Solenoids and electromagnets technically are not the same thing, but people talk as if they are. A solenoid is just a coil of wire, but when you run a current through it, you create an electromagnet. Since this is by far the most useful application of a coil of wire, it’s not surprising that when you say the word ‘solenoid,’ people tend to assume you mean electromagnet. Electromagnets are particularly useful because, unlike regular magnets, they can be switched on and off, and strengthened by increasing the current flowing through them. It also refers to any device that converts electrical energy to mechanical energy using a solenoid. The device creates a magnetic field from an electric current and uses the magnetic field to create linear motion.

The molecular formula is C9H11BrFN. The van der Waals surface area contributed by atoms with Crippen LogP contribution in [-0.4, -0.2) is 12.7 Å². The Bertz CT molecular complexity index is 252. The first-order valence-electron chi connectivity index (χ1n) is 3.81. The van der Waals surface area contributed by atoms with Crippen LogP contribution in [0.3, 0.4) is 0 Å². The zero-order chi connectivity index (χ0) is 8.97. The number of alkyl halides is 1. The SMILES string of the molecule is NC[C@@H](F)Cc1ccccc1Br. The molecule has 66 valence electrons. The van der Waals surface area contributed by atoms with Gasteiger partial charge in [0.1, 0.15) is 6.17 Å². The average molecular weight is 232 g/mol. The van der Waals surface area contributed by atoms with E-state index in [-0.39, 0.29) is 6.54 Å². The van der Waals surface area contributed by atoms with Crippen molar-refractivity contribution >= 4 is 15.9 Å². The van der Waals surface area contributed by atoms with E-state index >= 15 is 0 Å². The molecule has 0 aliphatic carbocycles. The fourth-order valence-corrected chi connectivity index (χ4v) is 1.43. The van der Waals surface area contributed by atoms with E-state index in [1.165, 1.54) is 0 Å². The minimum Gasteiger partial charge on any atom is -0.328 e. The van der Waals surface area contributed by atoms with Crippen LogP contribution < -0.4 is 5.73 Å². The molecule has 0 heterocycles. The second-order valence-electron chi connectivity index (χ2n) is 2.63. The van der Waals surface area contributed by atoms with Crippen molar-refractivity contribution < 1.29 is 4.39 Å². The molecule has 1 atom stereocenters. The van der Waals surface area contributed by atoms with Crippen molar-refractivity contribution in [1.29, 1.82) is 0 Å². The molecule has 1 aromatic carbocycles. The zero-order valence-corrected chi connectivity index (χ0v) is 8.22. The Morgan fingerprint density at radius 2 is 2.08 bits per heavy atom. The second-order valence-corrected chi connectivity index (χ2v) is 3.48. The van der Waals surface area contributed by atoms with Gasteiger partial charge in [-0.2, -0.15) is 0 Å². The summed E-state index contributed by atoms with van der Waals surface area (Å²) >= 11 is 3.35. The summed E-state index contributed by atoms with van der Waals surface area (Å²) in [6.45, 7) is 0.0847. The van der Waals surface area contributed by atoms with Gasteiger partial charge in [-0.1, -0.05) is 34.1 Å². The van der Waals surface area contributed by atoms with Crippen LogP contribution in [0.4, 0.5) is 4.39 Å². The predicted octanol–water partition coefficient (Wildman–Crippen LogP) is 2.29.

In other words:
When a lazy charge sits on its couch, doing nothing, it is surrounded by an electric field. This makes sense, because it’s an electric charge, after all. But once that charge gets some motivation and goes for a run around the block, suddenly it produces a magnetic field. This might strike you as odd, and you wouldn’t be alone! As physicists figured out later, both fields are part of the same force of nature: electromagnetism. Because of this, we can create a magnet by simply running a current through a wire. When we run a current through a solenoid, however, we get a super-strong magnet because the magnetic field is concentrated inside the coil. This can be incredibly useful in our everyday lives.
Normally Closed Solenoid
Solenoid valves help to control the flow of liquids … When a normally closed solenoid valve is not powered, the plunger is down, effectively sealing the valve and preventing the flow of liquids. Once the normally closed solenoid valve is powered or energized, the magnetic field causes the plunger to rise.
Solenoids offer fast and safe switching, high reliability, long service life, good medium compatibility of the materials used, low control power, and compact design.